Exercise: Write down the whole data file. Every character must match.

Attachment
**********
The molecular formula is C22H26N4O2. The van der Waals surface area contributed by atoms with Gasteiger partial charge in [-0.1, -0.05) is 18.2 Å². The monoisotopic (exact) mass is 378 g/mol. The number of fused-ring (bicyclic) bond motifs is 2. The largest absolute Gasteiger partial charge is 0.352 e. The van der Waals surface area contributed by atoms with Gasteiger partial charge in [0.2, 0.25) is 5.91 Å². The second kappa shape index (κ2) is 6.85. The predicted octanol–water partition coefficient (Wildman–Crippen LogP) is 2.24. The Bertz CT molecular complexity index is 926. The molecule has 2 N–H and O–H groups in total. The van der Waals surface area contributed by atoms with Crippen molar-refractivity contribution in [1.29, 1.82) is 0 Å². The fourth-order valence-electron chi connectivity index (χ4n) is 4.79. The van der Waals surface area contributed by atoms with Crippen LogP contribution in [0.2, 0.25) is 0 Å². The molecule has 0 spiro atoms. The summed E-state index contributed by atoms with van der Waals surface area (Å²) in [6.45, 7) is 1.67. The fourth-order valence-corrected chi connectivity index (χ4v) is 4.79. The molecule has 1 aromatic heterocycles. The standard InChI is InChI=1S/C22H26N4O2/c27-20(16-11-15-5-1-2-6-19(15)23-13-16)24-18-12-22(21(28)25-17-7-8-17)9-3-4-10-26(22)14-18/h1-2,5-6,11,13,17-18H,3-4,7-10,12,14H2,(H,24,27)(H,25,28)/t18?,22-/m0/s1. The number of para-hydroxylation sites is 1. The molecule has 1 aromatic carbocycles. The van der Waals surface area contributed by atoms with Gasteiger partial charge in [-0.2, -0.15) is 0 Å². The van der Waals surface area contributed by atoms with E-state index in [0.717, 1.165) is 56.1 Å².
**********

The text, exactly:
The molecular formula is C22H26N4O2. The van der Waals surface area contributed by atoms with Gasteiger partial charge in [-0.1, -0.05) is 18.2 Å². The monoisotopic (exact) mass is 378 g/mol. The number of fused-ring (bicyclic) bond motifs is 2. The largest absolute Gasteiger partial charge is 0.352 e. The van der Waals surface area contributed by atoms with Gasteiger partial charge in [0.2, 0.25) is 5.91 Å². The second kappa shape index (κ2) is 6.85. The predicted octanol–water partition coefficient (Wildman–Crippen LogP) is 2.24. The Bertz CT molecular complexity index is 926. The molecule has 2 N–H and O–H groups in total. The van der Waals surface area contributed by atoms with Crippen molar-refractivity contribution in [1.29, 1.82) is 0 Å². The fourth-order valence-electron chi connectivity index (χ4n) is 4.79. The van der Waals surface area contributed by atoms with Crippen LogP contribution in [0.2, 0.25) is 0 Å². The molecule has 0 spiro atoms. The summed E-state index contributed by atoms with van der Waals surface area (Å²) in [6.45, 7) is 1.67. The fourth-order valence-corrected chi connectivity index (χ4v) is 4.79. The molecule has 1 aromatic heterocycles. The standard InChI is InChI=1S/C22H26N4O2/c27-20(16-11-15-5-1-2-6-19(15)23-13-16)24-18-12-22(21(28)25-17-7-8-17)9-3-4-10-26(22)14-18/h1-2,5-6,11,13,17-18H,3-4,7-10,12,14H2,(H,24,27)(H,25,28)/t18?,22-/m0/s1. The number of para-hydroxylation sites is 1. The molecule has 1 aromatic carbocycles. The van der Waals surface area contributed by atoms with Gasteiger partial charge in [-0.2, -0.15) is 0 Å². The van der Waals surface area contributed by atoms with E-state index in [0.717, 1.165) is 56.1 Å².